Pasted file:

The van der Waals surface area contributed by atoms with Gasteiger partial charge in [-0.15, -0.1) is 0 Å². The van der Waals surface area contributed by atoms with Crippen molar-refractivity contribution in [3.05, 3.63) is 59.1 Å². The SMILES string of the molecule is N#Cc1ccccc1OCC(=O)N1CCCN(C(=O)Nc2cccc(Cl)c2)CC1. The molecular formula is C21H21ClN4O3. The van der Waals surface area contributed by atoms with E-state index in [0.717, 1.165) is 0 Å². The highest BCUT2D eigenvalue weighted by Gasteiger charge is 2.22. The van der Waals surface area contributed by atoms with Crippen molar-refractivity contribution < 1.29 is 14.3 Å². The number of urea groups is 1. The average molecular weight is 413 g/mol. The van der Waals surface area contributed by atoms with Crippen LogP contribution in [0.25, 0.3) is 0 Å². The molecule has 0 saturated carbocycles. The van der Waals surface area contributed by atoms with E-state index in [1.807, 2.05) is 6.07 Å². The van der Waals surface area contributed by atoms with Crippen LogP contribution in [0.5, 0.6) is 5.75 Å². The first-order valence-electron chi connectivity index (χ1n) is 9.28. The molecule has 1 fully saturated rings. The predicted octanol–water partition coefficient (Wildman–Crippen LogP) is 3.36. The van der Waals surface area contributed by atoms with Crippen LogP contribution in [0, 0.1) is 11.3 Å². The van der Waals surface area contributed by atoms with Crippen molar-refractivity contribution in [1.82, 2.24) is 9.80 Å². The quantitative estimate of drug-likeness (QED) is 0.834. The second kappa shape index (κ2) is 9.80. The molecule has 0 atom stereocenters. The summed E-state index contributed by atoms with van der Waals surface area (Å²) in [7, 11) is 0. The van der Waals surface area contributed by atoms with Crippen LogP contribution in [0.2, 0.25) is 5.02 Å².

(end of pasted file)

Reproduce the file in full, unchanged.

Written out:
The van der Waals surface area contributed by atoms with Gasteiger partial charge in [-0.15, -0.1) is 0 Å². The van der Waals surface area contributed by atoms with Crippen molar-refractivity contribution in [3.05, 3.63) is 59.1 Å². The SMILES string of the molecule is N#Cc1ccccc1OCC(=O)N1CCCN(C(=O)Nc2cccc(Cl)c2)CC1. The molecular formula is C21H21ClN4O3. The van der Waals surface area contributed by atoms with E-state index in [0.717, 1.165) is 0 Å². The highest BCUT2D eigenvalue weighted by Gasteiger charge is 2.22. The van der Waals surface area contributed by atoms with Crippen molar-refractivity contribution < 1.29 is 14.3 Å². The number of urea groups is 1. The average molecular weight is 413 g/mol. The van der Waals surface area contributed by atoms with Crippen LogP contribution in [0.25, 0.3) is 0 Å². The molecule has 0 saturated carbocycles. The van der Waals surface area contributed by atoms with E-state index in [1.807, 2.05) is 6.07 Å². The van der Waals surface area contributed by atoms with Crippen LogP contribution in [0.5, 0.6) is 5.75 Å². The first-order valence-electron chi connectivity index (χ1n) is 9.28. The molecule has 1 fully saturated rings. The predicted octanol–water partition coefficient (Wildman–Crippen LogP) is 3.36. The van der Waals surface area contributed by atoms with Crippen LogP contribution in [0, 0.1) is 11.3 Å². The van der Waals surface area contributed by atoms with Crippen molar-refractivity contribution in [1.82, 2.24) is 9.80 Å². The quantitative estimate of drug-likeness (QED) is 0.834. The second kappa shape index (κ2) is 9.80. The molecule has 0 atom stereocenters. The summed E-state index contributed by atoms with van der Waals surface area (Å²) in [7, 11) is 0. The van der Waals surface area contributed by atoms with Crippen LogP contribution in [0.2, 0.25) is 5.02 Å².